Posted on: Sep 12,2020
In K v L the Employment Appeal Tribunal has re-emphasised that in accordance with the principles of natural justice, an employee facing disciplinary action should be able to understand the precise allegations against them so that they can meaningfully put their case in their own defence. The ACAS Code of Practice on Disciplinary and Grievance Procedures also requires that the employee has sufficient information about the alleged misconduct to prepare to answer the case against them. It is therefore vital that all allegations are set out in the letter inviting the employee to the disciplinary hearing.
A school Teacher had been employed for 20 years with an unblemished record. On 30th December 2016 the Police entered his property to search for and seize computers. The Police warrant was based on intelligence that indecent images of a child or children had been downloaded to an IP address associated with him.
The Teacher shared his home with his son and both he and his son were taken to the Police station for questioning. The Police examined three computers in the Teachers house and found one that had data of interest to the Police. The teacher denied responsibility for downloading the images that were found. He explained that his son and many of his son’s friends had access to this computer.
The Police charged him with possession of indecent images of children but the Procurator Fiscal (the Scottish equivalent of the Crown Prosecution Service) decided not to prosecute.
After learning of the charge and subsequent decision not to prosecute, the employer began a disciplinary process. The invitation to the disciplinary hearing described the complaint against the teacher as being ‘due to you being involved in a police investigation into illegal material of indecent child images on a computer found within your home and the relevance of this to your employment as a teacher.’
The school ultimately decided to dismiss him and gave several grounds for doing so, including:
The EAT said that it was against the rules of natural justice to state a ground of dismissal in the dismissal letter that had not been clearly set out in the invitation to the disciplinary meeting. Although reputational issues had been raised by the school’s investigation report and had been touched on briefly during the disciplinary hearing, they were not put formally to the employee and the employee had not commented on them at the hearing. The EAT made clear that any allegations must be clearly expressed so that an employee can adequately prepare themselves to answer the case. The EAT disagreed with the tribunal’s view that it was sufficient grounds for dismissal to rely on an issue identified in an investigatory report that was not addressed in the disciplinary allegations.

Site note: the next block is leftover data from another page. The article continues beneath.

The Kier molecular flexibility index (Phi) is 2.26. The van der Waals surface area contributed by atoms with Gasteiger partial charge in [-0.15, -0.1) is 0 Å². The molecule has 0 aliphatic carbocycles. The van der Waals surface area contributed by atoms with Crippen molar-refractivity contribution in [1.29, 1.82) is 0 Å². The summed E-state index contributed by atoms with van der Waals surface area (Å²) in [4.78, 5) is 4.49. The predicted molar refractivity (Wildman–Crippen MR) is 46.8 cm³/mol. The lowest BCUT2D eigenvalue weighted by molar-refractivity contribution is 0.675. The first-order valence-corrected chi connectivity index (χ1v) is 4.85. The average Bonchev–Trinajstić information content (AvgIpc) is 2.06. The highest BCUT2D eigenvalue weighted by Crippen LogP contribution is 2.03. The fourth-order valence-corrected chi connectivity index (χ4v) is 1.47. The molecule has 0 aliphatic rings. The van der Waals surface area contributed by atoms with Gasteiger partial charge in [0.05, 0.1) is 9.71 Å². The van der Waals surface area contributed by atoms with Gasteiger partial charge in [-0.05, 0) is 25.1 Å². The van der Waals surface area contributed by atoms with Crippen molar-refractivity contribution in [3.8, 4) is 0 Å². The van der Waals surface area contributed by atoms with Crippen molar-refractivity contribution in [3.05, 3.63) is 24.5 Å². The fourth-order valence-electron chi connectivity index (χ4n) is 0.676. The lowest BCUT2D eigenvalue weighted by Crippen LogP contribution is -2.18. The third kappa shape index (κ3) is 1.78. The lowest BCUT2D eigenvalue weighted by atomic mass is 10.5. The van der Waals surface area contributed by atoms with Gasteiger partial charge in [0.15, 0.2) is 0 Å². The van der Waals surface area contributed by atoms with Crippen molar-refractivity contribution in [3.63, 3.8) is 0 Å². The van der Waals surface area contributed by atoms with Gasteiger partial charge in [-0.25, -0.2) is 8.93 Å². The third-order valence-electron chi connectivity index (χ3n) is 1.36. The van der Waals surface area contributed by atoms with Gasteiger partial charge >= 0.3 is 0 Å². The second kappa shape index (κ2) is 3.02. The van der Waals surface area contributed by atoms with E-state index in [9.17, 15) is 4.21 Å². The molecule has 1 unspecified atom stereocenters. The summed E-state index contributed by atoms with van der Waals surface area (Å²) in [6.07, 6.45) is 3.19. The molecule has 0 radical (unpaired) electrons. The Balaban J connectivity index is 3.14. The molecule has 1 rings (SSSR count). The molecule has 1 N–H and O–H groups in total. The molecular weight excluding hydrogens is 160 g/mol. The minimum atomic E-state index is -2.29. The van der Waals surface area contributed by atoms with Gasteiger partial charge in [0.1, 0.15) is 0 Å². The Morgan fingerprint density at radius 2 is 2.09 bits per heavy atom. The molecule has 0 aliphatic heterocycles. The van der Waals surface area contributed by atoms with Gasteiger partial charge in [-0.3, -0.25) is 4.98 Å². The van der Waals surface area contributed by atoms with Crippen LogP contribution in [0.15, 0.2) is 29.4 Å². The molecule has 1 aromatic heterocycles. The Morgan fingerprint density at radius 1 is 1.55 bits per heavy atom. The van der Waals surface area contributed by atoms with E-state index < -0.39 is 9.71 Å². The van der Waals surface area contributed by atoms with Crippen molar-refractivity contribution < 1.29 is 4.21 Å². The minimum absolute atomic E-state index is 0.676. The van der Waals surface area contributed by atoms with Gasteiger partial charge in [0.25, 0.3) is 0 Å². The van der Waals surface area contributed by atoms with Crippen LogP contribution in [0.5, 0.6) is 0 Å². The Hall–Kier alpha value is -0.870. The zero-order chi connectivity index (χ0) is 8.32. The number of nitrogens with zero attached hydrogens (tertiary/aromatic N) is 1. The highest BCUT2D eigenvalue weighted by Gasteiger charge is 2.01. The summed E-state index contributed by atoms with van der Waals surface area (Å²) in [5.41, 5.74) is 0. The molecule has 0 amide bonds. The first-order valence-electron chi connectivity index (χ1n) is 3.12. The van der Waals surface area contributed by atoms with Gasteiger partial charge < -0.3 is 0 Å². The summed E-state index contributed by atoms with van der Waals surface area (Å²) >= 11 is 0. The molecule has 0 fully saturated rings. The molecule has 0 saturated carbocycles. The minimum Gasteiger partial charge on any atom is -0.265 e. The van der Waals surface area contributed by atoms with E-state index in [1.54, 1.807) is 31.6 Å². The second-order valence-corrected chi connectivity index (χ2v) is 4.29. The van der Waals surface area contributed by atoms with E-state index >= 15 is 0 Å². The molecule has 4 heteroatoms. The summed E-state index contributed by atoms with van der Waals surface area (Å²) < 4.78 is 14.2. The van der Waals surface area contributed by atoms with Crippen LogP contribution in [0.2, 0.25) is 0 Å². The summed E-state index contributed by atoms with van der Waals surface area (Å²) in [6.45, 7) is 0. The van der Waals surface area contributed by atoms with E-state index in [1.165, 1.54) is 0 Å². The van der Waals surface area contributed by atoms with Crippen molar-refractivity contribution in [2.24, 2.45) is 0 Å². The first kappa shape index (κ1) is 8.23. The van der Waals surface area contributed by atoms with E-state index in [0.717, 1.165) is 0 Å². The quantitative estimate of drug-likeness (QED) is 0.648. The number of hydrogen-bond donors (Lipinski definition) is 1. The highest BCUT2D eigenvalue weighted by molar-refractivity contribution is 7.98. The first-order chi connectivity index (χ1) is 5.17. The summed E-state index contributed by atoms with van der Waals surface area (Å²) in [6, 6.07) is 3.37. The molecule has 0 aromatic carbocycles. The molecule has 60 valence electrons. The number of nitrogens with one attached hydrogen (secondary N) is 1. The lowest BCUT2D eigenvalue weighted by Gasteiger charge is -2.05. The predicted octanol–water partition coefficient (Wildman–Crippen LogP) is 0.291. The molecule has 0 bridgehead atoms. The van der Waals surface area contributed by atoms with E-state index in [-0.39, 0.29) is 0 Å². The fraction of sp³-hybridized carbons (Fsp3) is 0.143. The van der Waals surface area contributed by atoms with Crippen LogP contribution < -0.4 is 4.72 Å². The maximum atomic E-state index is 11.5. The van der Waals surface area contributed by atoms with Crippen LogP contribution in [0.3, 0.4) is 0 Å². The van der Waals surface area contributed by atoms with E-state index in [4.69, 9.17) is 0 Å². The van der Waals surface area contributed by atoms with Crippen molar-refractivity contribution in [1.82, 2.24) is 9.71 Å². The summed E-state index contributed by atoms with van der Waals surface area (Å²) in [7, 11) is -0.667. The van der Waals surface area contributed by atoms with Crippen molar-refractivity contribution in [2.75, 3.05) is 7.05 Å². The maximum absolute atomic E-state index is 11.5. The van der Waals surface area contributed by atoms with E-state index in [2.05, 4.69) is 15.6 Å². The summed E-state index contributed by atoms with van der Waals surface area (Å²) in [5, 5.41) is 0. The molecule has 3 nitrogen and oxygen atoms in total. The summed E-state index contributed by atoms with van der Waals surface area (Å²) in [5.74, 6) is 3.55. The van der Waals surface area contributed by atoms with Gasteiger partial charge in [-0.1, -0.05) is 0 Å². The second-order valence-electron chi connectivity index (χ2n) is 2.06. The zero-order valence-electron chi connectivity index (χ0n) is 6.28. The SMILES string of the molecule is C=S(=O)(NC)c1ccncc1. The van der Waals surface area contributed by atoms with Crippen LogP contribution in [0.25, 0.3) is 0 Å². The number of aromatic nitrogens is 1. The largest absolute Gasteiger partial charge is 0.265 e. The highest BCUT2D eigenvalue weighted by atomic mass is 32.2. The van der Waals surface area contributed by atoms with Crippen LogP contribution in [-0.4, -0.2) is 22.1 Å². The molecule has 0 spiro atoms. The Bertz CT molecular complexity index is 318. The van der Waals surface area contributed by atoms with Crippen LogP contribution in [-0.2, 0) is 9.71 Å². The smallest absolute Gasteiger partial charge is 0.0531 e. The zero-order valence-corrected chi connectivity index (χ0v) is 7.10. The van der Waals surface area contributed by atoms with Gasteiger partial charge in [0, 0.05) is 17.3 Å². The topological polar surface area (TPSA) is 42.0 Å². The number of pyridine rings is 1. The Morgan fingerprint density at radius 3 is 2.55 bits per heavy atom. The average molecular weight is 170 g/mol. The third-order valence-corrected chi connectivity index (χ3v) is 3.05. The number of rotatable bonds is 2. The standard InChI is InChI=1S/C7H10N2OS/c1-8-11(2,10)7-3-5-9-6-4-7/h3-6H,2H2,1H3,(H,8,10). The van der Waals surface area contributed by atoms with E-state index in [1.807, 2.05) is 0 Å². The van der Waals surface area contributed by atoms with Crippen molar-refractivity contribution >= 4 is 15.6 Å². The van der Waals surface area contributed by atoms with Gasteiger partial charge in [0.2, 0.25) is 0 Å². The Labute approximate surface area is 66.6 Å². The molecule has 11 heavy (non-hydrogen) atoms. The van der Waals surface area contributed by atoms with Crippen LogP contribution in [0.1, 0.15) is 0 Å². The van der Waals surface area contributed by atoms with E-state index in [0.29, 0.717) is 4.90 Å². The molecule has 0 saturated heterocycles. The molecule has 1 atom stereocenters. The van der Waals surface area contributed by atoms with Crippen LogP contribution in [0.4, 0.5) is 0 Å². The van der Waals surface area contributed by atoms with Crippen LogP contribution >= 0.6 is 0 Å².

Guilt on the Balance of Probabilities
The EAT also agreed with the teacher that the dismissal on conduct grounds was unfair as it was not based on a finding of misconduct on the balance of probabilities. The decision maker had dismissed the teacher partly on the basis that, although there was not enough evidence to prove who had downloaded the images, the possibility that the teacher had done so could not be excluded. The EAT made clear that this was the wrong standard of proof. In disciplinary procedures, allegations will be proven if they are more likely than not to be true. In other words, there is more than a 50% chance that the alleged conduct occurred. Here, the school had wrongly decided to dismiss because there remained a possibility that the teacher had downloaded the images.
The issue of Reputational Damage
The EAT drew comparison between this case and that of Leach v Office of Communications . In Leach the employer had been warned by the police that the employee had engaged in paedophile activity in Cambodia. The employer fairly dismissed the employee because of the risk to its reputation in continuing to employ him. However, in Leach the employer had access to information from the police which indicated it was more likely than not that the conduct had taken place and the employee had attempted to conceal the matter from his employer. There was also significant interest from the national press about the case.
In contrast, in this case, the school had not found evidence to establish that the conduct was more likely than not to have occurred and had no evidence to suggest reputational damage was likely. When dropping a prosecution, the Procurator Fiscal commonly reserves the right to prosecute should further information come to light. This did not mean that such a future prosecution would happen and damage the employer’s reputation.
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